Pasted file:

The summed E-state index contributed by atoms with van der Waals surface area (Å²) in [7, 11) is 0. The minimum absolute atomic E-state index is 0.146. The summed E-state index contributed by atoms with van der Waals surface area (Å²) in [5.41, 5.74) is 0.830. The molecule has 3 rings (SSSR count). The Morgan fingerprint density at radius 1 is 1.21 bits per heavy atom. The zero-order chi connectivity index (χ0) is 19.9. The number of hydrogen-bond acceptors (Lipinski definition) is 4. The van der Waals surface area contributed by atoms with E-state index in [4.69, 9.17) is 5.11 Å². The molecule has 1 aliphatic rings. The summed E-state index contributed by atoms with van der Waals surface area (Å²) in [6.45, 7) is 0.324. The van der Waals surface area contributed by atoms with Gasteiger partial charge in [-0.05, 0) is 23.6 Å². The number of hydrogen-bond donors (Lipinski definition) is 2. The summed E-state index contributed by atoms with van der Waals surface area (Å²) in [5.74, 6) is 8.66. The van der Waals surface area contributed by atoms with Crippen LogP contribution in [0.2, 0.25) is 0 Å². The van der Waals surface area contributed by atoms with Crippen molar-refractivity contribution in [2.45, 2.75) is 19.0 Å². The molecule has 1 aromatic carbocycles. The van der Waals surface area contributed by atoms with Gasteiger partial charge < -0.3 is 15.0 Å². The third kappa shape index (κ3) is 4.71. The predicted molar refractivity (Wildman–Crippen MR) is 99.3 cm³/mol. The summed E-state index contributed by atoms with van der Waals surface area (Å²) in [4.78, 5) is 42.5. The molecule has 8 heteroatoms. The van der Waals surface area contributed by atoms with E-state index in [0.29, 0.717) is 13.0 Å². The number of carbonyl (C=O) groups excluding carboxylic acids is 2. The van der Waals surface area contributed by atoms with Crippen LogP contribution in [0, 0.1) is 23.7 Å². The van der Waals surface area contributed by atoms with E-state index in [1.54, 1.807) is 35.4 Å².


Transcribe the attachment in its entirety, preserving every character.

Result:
The summed E-state index contributed by atoms with van der Waals surface area (Å²) in [7, 11) is 0. The minimum absolute atomic E-state index is 0.146. The summed E-state index contributed by atoms with van der Waals surface area (Å²) in [5.41, 5.74) is 0.830. The molecule has 3 rings (SSSR count). The Morgan fingerprint density at radius 1 is 1.21 bits per heavy atom. The zero-order chi connectivity index (χ0) is 19.9. The number of hydrogen-bond acceptors (Lipinski definition) is 4. The van der Waals surface area contributed by atoms with E-state index in [4.69, 9.17) is 5.11 Å². The molecule has 1 aliphatic rings. The summed E-state index contributed by atoms with van der Waals surface area (Å²) in [6.45, 7) is 0.324. The van der Waals surface area contributed by atoms with Gasteiger partial charge in [-0.05, 0) is 23.6 Å². The number of hydrogen-bond donors (Lipinski definition) is 2. The summed E-state index contributed by atoms with van der Waals surface area (Å²) in [5.74, 6) is 8.66. The van der Waals surface area contributed by atoms with Crippen LogP contribution in [0.2, 0.25) is 0 Å². The van der Waals surface area contributed by atoms with Crippen molar-refractivity contribution in [2.45, 2.75) is 19.0 Å². The molecule has 1 aromatic carbocycles. The van der Waals surface area contributed by atoms with Gasteiger partial charge < -0.3 is 15.0 Å². The third kappa shape index (κ3) is 4.71. The predicted molar refractivity (Wildman–Crippen MR) is 99.3 cm³/mol. The summed E-state index contributed by atoms with van der Waals surface area (Å²) in [4.78, 5) is 42.5. The molecule has 8 heteroatoms. The van der Waals surface area contributed by atoms with E-state index in [0.29, 0.717) is 13.0 Å². The number of carbonyl (C=O) groups excluding carboxylic acids is 2. The van der Waals surface area contributed by atoms with Crippen LogP contribution in [0, 0.1) is 23.7 Å². The van der Waals surface area contributed by atoms with E-state index in [1.54, 1.807) is 35.4 Å².